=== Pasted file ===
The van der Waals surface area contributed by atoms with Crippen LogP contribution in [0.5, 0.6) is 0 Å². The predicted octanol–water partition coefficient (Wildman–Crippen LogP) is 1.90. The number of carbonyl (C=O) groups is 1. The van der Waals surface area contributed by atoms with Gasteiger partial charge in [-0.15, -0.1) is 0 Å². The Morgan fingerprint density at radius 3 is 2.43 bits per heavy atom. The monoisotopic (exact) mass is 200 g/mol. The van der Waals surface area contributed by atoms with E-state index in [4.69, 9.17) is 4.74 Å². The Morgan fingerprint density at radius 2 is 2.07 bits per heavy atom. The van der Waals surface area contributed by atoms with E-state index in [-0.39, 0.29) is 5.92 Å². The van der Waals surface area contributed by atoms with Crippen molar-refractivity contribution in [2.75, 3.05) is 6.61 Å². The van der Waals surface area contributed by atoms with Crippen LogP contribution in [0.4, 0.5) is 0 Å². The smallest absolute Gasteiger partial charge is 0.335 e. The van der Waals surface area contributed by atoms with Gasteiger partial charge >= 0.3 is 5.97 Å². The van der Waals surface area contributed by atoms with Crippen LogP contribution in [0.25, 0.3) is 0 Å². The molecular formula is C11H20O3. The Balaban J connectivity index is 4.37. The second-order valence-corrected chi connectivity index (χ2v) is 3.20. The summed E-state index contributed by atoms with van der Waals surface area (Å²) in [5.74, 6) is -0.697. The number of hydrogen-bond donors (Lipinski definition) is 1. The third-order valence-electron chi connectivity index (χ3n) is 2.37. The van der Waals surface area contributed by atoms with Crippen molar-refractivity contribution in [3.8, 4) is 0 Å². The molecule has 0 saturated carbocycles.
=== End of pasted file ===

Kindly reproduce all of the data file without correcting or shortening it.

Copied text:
The van der Waals surface area contributed by atoms with Crippen LogP contribution in [0.5, 0.6) is 0 Å². The predicted octanol–water partition coefficient (Wildman–Crippen LogP) is 1.90. The number of carbonyl (C=O) groups is 1. The van der Waals surface area contributed by atoms with Gasteiger partial charge in [-0.15, -0.1) is 0 Å². The Morgan fingerprint density at radius 3 is 2.43 bits per heavy atom. The monoisotopic (exact) mass is 200 g/mol. The van der Waals surface area contributed by atoms with E-state index in [4.69, 9.17) is 4.74 Å². The Morgan fingerprint density at radius 2 is 2.07 bits per heavy atom. The van der Waals surface area contributed by atoms with E-state index in [-0.39, 0.29) is 5.92 Å². The van der Waals surface area contributed by atoms with Crippen molar-refractivity contribution in [2.75, 3.05) is 6.61 Å². The van der Waals surface area contributed by atoms with Crippen LogP contribution in [0.4, 0.5) is 0 Å². The smallest absolute Gasteiger partial charge is 0.335 e. The van der Waals surface area contributed by atoms with Gasteiger partial charge >= 0.3 is 5.97 Å². The van der Waals surface area contributed by atoms with Crippen LogP contribution in [0.25, 0.3) is 0 Å². The molecular formula is C11H20O3. The Balaban J connectivity index is 4.37. The second-order valence-corrected chi connectivity index (χ2v) is 3.20. The summed E-state index contributed by atoms with van der Waals surface area (Å²) in [5.74, 6) is -0.697. The number of hydrogen-bond donors (Lipinski definition) is 1. The third-order valence-electron chi connectivity index (χ3n) is 2.37. The van der Waals surface area contributed by atoms with Crippen molar-refractivity contribution in [3.8, 4) is 0 Å². The molecule has 0 saturated carbocycles.